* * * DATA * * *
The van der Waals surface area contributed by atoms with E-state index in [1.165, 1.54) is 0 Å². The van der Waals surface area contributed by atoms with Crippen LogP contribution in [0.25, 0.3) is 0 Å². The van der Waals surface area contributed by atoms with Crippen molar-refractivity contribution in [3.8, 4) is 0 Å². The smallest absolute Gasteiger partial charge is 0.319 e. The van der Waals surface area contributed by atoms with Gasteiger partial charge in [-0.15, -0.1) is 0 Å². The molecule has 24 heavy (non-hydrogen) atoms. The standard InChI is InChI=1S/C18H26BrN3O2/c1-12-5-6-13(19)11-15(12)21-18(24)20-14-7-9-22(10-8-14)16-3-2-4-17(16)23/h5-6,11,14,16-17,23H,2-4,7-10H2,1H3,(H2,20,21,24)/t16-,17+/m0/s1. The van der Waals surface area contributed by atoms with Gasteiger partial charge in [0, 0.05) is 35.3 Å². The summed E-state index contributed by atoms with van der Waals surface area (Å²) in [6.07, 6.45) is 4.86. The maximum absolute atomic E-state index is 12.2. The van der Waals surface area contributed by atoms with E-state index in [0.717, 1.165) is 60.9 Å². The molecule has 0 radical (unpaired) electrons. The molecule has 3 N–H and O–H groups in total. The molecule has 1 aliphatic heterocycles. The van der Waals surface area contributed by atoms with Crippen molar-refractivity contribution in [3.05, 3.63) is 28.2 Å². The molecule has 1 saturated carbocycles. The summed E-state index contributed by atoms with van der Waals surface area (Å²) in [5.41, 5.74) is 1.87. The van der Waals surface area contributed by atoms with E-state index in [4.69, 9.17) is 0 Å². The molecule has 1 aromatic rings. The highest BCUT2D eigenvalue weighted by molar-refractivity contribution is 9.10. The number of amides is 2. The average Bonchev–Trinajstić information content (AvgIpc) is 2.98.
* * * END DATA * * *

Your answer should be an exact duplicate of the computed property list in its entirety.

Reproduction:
The van der Waals surface area contributed by atoms with E-state index in [1.165, 1.54) is 0 Å². The van der Waals surface area contributed by atoms with Crippen LogP contribution in [0.25, 0.3) is 0 Å². The van der Waals surface area contributed by atoms with Crippen molar-refractivity contribution in [3.8, 4) is 0 Å². The smallest absolute Gasteiger partial charge is 0.319 e. The van der Waals surface area contributed by atoms with Gasteiger partial charge in [-0.15, -0.1) is 0 Å². The molecule has 24 heavy (non-hydrogen) atoms. The standard InChI is InChI=1S/C18H26BrN3O2/c1-12-5-6-13(19)11-15(12)21-18(24)20-14-7-9-22(10-8-14)16-3-2-4-17(16)23/h5-6,11,14,16-17,23H,2-4,7-10H2,1H3,(H2,20,21,24)/t16-,17+/m0/s1. The van der Waals surface area contributed by atoms with Gasteiger partial charge in [0, 0.05) is 35.3 Å². The summed E-state index contributed by atoms with van der Waals surface area (Å²) in [6.07, 6.45) is 4.86. The maximum absolute atomic E-state index is 12.2. The van der Waals surface area contributed by atoms with E-state index in [0.717, 1.165) is 60.9 Å². The molecule has 0 radical (unpaired) electrons. The molecule has 3 N–H and O–H groups in total. The molecule has 1 aliphatic heterocycles. The van der Waals surface area contributed by atoms with Crippen molar-refractivity contribution in [3.05, 3.63) is 28.2 Å². The molecule has 1 saturated carbocycles. The summed E-state index contributed by atoms with van der Waals surface area (Å²) in [5.41, 5.74) is 1.87. The van der Waals surface area contributed by atoms with E-state index in [4.69, 9.17) is 0 Å². The molecule has 1 aromatic rings. The highest BCUT2D eigenvalue weighted by molar-refractivity contribution is 9.10. The number of amides is 2. The average Bonchev–Trinajstić information content (AvgIpc) is 2.98.